Around the same time, I decided that I was sick of being sick; that I was done with experiencing fear, resentment, sadness, regret; and that I would consciously choose to experience joy, contentedness, and inner peace.  This too was confirmed through a Facebook status update during the first week of February.  I resolved to make peace with everyone in my life where it had been absent.

Now that I've had time to reflect, I submit the following hypotheses and explanations:  
A hip muscle had been locked, to various degrees, in a contracted state over a period lasting several years, limiting mobility and causing discomfort and pain through skeletal misalignment.  Clearly, this was the source of the back pain I had learned to tolerate and accept as part of my experience.
There is a mind-body connection, and it is bidirectional.  Psychic/mental inflexibilities can manifest as stiffness (refusal to bend, stretch, or extend in certain directions) which produce pain.  In turn, the body's physical inflexibility, it seems, can also entrap (parts of) the mind, hide, or disguise it, thus separating it from the whole.  Refusal to confront the source of pain amounts to tacit acceptance of it, thus locking one in a mental cage from which only one may free oneself.

The mind can repress affect (feeling), thus manifesting it in flesh as illness or pain as in the case of my hip.  Pain is not inherently bad; it is a signal of dis-ease or un-wellness.  When we respond to pain in such a way to alleviate it, we engage in active self-love.  Conversely, ignoring pain or suppressing it leads to suffering, which is altogether unhealthy because it does not promote self-love.  Suffering pain over a long period is like living in a prison.  The pain profoundly affects the mood and psyche in ways that we may not discern directly.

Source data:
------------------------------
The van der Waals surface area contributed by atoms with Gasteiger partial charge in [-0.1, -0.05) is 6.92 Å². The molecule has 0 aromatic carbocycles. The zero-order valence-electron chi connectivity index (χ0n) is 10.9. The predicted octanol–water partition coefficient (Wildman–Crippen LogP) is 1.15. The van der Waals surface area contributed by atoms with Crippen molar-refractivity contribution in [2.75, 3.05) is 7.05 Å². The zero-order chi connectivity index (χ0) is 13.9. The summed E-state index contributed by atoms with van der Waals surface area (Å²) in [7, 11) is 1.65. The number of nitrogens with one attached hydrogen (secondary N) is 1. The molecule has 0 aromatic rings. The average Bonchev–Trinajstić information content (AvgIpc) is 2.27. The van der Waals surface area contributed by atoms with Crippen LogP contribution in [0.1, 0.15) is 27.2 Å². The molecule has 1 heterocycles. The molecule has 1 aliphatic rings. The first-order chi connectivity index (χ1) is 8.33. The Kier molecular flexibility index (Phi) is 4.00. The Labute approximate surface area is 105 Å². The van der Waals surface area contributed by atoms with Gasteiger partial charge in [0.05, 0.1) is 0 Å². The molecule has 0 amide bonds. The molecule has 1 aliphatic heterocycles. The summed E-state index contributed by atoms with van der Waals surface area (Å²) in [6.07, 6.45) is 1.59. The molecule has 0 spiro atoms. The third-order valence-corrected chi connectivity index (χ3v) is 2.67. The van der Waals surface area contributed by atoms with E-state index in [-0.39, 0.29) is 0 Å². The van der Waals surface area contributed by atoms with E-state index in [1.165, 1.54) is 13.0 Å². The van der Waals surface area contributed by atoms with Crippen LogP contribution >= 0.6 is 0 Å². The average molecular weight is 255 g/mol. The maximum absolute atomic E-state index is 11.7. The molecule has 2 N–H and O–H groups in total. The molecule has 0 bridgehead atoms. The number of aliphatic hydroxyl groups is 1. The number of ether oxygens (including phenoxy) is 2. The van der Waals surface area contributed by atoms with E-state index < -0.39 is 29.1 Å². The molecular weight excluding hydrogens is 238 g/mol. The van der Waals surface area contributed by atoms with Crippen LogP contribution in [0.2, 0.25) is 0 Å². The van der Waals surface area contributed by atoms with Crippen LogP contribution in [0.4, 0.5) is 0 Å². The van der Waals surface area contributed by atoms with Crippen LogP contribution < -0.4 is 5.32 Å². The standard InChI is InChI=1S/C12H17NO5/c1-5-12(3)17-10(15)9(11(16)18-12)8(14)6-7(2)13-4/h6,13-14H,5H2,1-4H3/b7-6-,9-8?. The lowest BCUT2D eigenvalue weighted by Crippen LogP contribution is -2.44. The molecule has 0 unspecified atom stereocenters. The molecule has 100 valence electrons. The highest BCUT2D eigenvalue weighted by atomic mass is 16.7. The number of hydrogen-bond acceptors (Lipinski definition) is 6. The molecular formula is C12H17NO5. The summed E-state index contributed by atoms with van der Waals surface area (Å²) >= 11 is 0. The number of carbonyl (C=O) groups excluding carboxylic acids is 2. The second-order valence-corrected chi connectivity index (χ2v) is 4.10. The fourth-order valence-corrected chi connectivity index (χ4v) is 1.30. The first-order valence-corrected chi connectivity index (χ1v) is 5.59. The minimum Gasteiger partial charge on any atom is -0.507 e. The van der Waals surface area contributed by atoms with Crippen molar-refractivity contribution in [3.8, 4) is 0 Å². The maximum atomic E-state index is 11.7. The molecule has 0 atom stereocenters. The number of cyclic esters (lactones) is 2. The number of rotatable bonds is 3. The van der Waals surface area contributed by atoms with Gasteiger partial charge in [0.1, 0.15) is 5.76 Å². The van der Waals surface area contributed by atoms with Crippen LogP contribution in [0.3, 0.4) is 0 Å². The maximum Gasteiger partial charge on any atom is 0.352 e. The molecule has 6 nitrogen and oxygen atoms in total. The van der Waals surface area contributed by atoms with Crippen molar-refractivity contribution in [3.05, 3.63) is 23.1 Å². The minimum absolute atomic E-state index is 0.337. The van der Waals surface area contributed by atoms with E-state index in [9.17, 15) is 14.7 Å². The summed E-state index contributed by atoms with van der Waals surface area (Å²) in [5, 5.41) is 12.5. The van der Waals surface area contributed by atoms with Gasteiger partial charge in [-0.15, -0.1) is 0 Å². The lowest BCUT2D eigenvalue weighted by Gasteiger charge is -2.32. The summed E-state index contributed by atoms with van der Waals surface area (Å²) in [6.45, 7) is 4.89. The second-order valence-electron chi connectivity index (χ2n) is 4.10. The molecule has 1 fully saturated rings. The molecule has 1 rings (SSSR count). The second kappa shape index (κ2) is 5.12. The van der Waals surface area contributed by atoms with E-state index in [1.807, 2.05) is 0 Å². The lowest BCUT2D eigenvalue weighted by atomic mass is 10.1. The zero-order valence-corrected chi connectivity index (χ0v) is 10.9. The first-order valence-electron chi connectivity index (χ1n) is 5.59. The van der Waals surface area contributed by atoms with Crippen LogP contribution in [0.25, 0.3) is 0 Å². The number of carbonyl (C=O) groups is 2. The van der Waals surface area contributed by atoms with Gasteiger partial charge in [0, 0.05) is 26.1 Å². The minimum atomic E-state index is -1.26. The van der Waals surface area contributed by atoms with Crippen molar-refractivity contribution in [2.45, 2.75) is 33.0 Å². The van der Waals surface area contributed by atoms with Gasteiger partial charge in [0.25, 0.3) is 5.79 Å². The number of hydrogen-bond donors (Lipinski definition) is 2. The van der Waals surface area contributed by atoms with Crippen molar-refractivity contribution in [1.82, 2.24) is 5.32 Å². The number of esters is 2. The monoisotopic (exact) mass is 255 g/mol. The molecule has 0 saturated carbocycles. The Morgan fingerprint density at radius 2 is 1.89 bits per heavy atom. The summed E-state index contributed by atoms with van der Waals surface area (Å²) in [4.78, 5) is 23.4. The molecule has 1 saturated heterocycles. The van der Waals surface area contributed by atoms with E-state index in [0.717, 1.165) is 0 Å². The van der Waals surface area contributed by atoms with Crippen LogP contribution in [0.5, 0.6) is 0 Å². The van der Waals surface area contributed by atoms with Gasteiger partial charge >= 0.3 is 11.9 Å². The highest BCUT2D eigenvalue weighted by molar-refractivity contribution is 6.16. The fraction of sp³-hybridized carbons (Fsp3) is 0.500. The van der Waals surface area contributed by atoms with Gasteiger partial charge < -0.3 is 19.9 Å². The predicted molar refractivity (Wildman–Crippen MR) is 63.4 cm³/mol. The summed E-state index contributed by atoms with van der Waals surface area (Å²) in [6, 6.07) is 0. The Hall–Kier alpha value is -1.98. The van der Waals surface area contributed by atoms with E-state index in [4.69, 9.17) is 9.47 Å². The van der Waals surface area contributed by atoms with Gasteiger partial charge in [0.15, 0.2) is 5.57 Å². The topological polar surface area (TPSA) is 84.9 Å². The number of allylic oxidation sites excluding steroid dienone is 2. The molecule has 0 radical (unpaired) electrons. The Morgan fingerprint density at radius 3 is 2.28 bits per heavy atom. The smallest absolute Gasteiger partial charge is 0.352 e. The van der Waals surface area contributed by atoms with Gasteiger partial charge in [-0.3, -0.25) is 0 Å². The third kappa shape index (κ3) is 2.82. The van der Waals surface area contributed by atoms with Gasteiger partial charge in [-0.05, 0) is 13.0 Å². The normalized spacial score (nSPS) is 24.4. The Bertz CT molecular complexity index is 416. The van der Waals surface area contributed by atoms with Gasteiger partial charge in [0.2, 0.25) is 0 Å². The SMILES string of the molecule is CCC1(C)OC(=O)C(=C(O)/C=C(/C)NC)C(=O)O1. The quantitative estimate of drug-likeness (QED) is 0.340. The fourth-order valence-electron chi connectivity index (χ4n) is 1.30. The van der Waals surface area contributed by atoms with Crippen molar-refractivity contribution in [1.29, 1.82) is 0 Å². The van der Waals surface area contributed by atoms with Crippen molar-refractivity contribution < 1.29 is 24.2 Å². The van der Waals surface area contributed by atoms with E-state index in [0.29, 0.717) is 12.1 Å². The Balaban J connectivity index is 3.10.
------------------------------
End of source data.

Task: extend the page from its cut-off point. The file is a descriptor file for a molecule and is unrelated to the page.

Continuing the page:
Tuesday, March 1, 2011

Hsiang: The Yarrow Oracle Depicted Graphically

The yarrow oracle method as related through Ta Chuan (the Great Treatise) is attributed to Kung-fu Tze. The querent begins with 50 (fifty) yarrow stalks and manipulates them in a prescribed and probabilistic manner until few remain.  This remainder may take on one of exactly four possible symbolic values, though the actual number of stalks may vary according the the precise form of the ritual.  The symbolic values are sometimes referred to as 'hsiang.'  Each manipulation of the stalks produces one line of a six-line figure commonly known as an hexagram.  Thus, six "randomly-generated" hsiang produce an hexagram.  Once generated, the querent references the scripture according to that hexagram.

In recent years, capable persons have employed mathematics to reduce the yarrow-stalk oracle to the raw probabilities it produces for each of the four types of lines that may obtain from a divination operation.  The following table is a description of those lines and their relative probability of occurrence in divination:

dynamic yin,   represented by '6' and symbol ⚏ ( 4 in 64 = 0.0625)
dynamic yang, represented by '9' and symbol ⚌ (12 in 64 = 0.1875)
static yang,     represented by '7' and symbol ⚎ (20 in 64 = 0.3125)
static yin,       represented by '8' and symbol ⚍ (28 in 64 = 0.4375)

The graphic depicted here shows the FuXi arrangement overlaid on a tableau of concentric squares, each discretely colored. This presentation is remarkable in that it explicitly encodes the yarrow oracle probabilities; i.e.  each ring comprises a specific proportion of the hexagrams as shown in the table above.